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Rice to Visit at Weekend

With one eye on the current nuclear situation on the Korean Peninsula, US Secretary of State Condoleezza Rice will begin her second visit to Asia in four months when she arrives in China this weekend. 

At the invitation of Foreign Minister Li Zhaoxing, Rice will visit China from July 9 to 10 to exchange views on Sino-US relations and international and regional issues of common concern, sources with the Foreign Ministry said yesterday.


China is the first stop on Rice's four-nation trip, which will also take her to Thailand, South Korea and Japan, spokesman for the US Department of State Sean McCormack said in a press statement.


The nuclear issue concerning the Democratic People's Republic of Korea (DPRK), cooperation in fighting terrorism and trans-national crimes, and tsunami recovery and reconstruction efforts are all on Rice's agenda.


"Through Rice's visit, the US wishes to seek a uniform stance with China, South Korea and Japan on the nuclear issue (before a new round of six-party talks)," said Li Xiaogang, a researcher with the Institute of US Studies under the Chinese Academy of Social Sciences.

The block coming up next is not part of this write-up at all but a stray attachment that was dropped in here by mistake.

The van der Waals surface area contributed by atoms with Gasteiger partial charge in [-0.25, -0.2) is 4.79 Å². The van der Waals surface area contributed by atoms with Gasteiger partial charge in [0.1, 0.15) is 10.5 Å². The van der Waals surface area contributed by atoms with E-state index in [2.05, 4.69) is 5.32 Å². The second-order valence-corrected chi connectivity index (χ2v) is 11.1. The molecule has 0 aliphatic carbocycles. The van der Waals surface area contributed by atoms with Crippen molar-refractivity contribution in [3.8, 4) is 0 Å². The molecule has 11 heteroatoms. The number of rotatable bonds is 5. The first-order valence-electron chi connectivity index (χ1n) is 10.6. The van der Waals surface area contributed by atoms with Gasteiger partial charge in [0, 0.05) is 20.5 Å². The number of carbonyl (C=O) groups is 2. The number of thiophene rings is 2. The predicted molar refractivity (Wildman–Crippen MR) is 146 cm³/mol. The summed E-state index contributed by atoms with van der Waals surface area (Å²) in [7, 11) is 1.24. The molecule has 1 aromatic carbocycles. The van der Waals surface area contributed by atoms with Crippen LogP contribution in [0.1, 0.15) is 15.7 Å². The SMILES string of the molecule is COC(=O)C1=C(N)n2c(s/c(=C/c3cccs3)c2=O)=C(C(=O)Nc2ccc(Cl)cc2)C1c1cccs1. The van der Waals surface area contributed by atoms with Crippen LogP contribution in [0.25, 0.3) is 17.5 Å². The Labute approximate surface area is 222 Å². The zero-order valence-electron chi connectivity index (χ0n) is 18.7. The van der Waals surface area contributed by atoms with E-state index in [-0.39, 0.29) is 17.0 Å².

Once sharing a common consensus on the Korean Peninsula nuclear issue, China and the US could enjoy "cooperative space to some degree," Li said.


Meanwhile, considering its traditional friendship with DPRK and its unique interests in Northeast Asia, it is difficult for China to meet the expectations of the US side, he noted.


Rice's previous China tour, also her first China visit in her capacity as US secretary of state, was made on March 20. She became the 66th secretary of state on January 26, 2005.


Rice's visit to Seoul, scheduled for July 12-13, comes after a Washington visit by South Korean Unification Minister Chung Dong-young, who briefed US officials on his meeting with DPRK leader Kim Jong-il.


Kim was quoted by Chung as saying that the DPRK "is willing to rejoin the six-party talks as early as this month, if the US recognizes and respects the DPRK."


Kim's statement has reignited hope that the stalled six-party talks may resume in the near future.


(China Daily July 7, 2005)

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